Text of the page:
In his first game of the season’s final month, Gullickson pitched a complete game shutout against the San Francisco Giants at Candlestick Park to lower his ERA to 3.31.

Then, on September 10, Montreal hosted the hapless Cubs. This time around, Gullickson gave up two runs, but he went the distance again.

And he did something else, too.

That afternoon, Gullickson faced 33 batters — and struck out 18 of them. That was a record for rookie pitchers and fell just one K shy of the overall MLB mark of 19 held at the time by Charlie Sweeney, Hugh Daily, Steve Carlton, Tom Seaver, and Nolan Ryan.

Gullickson’s rookie record stood until Kerry Wood knocked down 20 Astros for the Cubs in 1998.

The next spring, Topps marked the right-hander’s accomplishment with a record-breaker card, #203, in their 1981 set. Here’s how Topps told the tale:

 

1981 Topps Bill Gullickson Record Breaker (back)

 

And that card represented a problem — for Gullickson, for his fans, for collectors.

Every time Gullickson’s name came up for the 14 years, until his retirement in 1994, something clicked in our minds.

This guy did something. What was it again?

So we’d run to our shoe boxes and sort through those old dog-eared cards with fuzzy corners until we found young Bill, clad in his red, white, and blue Expos uniform with a matching Pepsi sign in the background. He smiled against a blue-sky background as Topps proclaimed him a “1980 Record Breaker.”

Most Strikeouts, Game, Rookie Season

That’s right! Gullickson set that record. He must be really great. He must be on track for the Hall of Fame by now (1984 or 1988 or 1992).

But he wasn’t.

Now, there were some really good years in Montreal.

Gullickson won 17 games in 1983 and 14 in 1985. He finished his Expos tenure that fall with a 72-61 record and 3.44 ERA over seven seasons.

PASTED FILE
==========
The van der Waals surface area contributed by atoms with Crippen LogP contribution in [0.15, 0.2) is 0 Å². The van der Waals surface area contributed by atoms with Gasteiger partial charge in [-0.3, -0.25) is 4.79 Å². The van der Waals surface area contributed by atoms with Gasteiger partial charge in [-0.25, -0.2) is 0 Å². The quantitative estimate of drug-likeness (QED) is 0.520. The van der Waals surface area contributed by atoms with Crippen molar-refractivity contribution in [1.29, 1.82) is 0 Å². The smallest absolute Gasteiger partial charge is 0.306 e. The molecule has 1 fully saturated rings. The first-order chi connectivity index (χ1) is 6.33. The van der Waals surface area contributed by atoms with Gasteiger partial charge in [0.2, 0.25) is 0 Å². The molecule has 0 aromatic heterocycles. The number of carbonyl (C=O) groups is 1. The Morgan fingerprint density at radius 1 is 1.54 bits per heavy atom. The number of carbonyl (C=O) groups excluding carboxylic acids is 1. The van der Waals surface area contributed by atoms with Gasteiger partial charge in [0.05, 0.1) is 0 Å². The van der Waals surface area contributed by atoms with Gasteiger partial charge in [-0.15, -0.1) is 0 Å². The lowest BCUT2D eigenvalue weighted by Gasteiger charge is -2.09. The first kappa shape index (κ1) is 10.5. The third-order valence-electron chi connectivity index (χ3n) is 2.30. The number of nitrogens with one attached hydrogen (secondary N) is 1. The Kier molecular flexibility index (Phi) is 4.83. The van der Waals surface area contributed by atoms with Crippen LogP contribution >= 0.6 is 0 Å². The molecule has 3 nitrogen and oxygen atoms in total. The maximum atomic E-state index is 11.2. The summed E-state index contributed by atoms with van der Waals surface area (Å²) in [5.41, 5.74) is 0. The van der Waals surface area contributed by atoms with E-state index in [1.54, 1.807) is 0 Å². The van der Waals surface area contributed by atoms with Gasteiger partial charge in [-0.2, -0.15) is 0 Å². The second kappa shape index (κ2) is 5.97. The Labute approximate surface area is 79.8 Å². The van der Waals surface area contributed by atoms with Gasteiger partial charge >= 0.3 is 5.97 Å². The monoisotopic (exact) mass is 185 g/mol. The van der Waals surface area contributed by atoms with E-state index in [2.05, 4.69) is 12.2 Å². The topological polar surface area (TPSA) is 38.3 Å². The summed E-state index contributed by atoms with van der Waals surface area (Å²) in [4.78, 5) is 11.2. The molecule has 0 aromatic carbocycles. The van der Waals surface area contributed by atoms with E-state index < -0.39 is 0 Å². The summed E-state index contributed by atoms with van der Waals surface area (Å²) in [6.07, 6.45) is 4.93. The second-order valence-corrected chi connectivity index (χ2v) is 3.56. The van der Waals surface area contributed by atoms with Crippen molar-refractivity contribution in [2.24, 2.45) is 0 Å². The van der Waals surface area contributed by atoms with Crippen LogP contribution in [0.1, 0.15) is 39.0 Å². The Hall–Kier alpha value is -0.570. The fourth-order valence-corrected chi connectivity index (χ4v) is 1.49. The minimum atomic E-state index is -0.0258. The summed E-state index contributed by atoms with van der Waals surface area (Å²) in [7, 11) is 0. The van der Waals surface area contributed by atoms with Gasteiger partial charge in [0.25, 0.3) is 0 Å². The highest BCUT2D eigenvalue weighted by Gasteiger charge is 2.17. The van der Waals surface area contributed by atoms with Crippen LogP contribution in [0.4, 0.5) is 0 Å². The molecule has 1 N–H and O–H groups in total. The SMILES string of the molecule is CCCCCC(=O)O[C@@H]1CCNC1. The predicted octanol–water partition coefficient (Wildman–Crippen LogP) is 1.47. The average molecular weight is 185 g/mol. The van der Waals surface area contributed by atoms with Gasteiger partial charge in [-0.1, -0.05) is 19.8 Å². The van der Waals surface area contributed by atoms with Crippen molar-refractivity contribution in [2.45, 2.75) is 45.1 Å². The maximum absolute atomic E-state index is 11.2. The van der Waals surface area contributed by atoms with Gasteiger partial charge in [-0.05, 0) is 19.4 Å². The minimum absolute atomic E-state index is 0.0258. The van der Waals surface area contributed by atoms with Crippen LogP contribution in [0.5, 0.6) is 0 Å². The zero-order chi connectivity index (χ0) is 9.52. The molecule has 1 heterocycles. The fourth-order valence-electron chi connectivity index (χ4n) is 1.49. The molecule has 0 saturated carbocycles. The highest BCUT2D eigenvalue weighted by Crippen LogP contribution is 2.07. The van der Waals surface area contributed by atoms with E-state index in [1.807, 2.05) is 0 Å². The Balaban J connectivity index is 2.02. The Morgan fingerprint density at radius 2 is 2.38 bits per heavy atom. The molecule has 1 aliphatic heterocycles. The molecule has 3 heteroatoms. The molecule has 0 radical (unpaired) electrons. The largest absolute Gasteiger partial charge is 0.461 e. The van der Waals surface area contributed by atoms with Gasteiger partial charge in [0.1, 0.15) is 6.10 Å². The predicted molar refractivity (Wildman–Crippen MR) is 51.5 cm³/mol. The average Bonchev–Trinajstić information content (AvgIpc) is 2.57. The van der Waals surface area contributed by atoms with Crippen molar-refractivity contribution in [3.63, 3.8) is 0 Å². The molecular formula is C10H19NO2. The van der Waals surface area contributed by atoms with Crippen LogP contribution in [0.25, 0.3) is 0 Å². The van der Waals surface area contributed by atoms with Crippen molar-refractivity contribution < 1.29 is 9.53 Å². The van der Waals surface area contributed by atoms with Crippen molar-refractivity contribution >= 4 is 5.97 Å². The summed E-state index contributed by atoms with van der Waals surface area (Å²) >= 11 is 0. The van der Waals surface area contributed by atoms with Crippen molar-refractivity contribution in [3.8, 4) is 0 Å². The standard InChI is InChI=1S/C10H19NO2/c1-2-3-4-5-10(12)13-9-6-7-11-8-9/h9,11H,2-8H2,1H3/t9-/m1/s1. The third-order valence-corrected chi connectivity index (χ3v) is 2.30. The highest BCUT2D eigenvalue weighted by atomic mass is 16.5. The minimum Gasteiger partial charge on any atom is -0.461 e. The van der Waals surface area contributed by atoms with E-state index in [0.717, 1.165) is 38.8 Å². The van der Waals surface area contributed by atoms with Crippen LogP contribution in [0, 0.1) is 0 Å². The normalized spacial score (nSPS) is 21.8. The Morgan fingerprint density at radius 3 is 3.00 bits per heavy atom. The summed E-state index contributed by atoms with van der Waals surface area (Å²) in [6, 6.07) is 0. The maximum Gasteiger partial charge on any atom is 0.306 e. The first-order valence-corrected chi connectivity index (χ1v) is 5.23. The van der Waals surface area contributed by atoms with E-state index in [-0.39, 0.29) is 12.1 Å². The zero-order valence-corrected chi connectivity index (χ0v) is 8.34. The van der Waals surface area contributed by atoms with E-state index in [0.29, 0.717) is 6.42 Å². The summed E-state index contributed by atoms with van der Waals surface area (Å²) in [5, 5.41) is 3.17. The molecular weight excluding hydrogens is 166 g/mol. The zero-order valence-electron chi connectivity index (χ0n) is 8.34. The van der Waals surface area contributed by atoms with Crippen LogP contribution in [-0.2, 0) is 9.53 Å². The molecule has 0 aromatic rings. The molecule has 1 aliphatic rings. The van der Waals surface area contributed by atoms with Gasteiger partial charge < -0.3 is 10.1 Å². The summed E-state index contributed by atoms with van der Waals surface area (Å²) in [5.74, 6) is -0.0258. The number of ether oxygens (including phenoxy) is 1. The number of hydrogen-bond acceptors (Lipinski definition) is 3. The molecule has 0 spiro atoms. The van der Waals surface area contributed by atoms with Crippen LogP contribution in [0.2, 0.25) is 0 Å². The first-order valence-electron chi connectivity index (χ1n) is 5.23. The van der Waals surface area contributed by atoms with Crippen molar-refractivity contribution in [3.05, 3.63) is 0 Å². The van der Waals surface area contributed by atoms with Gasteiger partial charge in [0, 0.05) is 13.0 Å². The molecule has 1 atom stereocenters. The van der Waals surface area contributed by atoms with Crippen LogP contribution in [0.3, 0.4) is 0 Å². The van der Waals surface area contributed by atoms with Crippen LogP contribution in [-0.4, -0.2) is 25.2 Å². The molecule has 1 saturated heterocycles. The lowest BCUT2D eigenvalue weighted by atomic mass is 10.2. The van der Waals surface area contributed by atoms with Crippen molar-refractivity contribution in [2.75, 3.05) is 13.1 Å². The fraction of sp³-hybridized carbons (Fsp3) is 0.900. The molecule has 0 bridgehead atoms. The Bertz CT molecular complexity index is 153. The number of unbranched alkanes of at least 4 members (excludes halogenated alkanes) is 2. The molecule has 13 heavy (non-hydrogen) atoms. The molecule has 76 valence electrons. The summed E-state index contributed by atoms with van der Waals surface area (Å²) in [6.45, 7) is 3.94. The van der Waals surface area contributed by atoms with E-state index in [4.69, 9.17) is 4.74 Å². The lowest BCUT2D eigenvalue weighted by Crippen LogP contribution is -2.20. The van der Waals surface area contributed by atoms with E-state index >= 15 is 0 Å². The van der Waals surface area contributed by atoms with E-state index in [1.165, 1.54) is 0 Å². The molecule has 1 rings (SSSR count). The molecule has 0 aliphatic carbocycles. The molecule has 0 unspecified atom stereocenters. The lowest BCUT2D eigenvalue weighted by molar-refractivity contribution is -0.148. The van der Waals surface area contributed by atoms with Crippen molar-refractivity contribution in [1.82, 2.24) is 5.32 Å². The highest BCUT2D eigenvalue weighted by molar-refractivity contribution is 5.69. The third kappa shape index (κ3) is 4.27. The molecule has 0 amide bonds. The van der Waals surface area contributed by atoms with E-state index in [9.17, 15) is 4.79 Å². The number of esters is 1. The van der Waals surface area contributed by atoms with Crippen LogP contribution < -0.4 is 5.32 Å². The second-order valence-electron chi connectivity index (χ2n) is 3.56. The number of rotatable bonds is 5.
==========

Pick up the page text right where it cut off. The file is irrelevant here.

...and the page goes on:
Then, after the Expos traded him to the Cincinnati Reds, Gullickson went 15-12, 3.38 in 1986 and probably should have seen some action in the Cy Young voting.

 

 

 

Several years later, by then toiling for the Detroit Tigers, Gullickson did finish eighth in the 1991 AL Cy Young balloting after winning 20 games (against nine losses) with a 3.90 ERA.

That accomplishment was all the more amazing given that he was 32 years old, had spent the 1988 and 1989 seasons in Japan, and had battled type 1 diabetes his entire career.

A few years later, Gullickson wrapped up his 14 years in the with 162 wins and 136 losses, sporting a 3.93 ERA. Pretty solid stuff — the kind Little League dreams are made of.

Somehow, though …

We were always looking for more from him.

I mean, he was a Record Breaker at age 21 — Topps verified that.

Didn’t that mean massive accomplishment was in his future? Didn’t that mean our Gullickson cards would be worth something, someday?

It was all part of baseball’s cruel dance, where you’re not as good today as we remember you from yesterday.

And you’re never as good as we thought you would be back then — whether you’re Mickey Mantle, Dwight Gooden, or Bill Gullickson.

We have the baseball cards to prove it.

(Check out our other player card posts here.)